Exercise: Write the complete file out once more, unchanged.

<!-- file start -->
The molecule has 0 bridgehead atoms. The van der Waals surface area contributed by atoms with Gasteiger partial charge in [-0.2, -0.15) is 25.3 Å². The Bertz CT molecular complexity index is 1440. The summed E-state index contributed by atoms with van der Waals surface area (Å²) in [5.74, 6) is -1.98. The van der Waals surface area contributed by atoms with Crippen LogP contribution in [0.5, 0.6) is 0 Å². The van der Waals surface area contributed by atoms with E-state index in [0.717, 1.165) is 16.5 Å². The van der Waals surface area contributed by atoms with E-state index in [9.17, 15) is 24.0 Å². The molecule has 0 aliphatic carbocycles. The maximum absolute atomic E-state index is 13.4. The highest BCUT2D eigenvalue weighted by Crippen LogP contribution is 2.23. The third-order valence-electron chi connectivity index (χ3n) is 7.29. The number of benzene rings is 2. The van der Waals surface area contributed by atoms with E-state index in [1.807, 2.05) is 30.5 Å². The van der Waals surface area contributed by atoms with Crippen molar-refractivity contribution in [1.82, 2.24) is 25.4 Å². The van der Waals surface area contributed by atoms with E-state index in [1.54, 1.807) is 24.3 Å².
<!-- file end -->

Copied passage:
The molecule has 0 bridgehead atoms. The van der Waals surface area contributed by atoms with Gasteiger partial charge in [-0.2, -0.15) is 25.3 Å². The Bertz CT molecular complexity index is 1440. The summed E-state index contributed by atoms with van der Waals surface area (Å²) in [5.74, 6) is -1.98. The van der Waals surface area contributed by atoms with Crippen LogP contribution in [0.5, 0.6) is 0 Å². The van der Waals surface area contributed by atoms with E-state index in [0.717, 1.165) is 16.5 Å². The van der Waals surface area contributed by atoms with E-state index in [9.17, 15) is 24.0 Å². The molecule has 0 aliphatic carbocycles. The maximum absolute atomic E-state index is 13.4. The highest BCUT2D eigenvalue weighted by Crippen LogP contribution is 2.23. The third-order valence-electron chi connectivity index (χ3n) is 7.29. The number of benzene rings is 2. The van der Waals surface area contributed by atoms with E-state index in [1.807, 2.05) is 30.5 Å². The van der Waals surface area contributed by atoms with Crippen molar-refractivity contribution in [1.82, 2.24) is 25.4 Å². The van der Waals surface area contributed by atoms with E-state index in [1.54, 1.807) is 24.3 Å².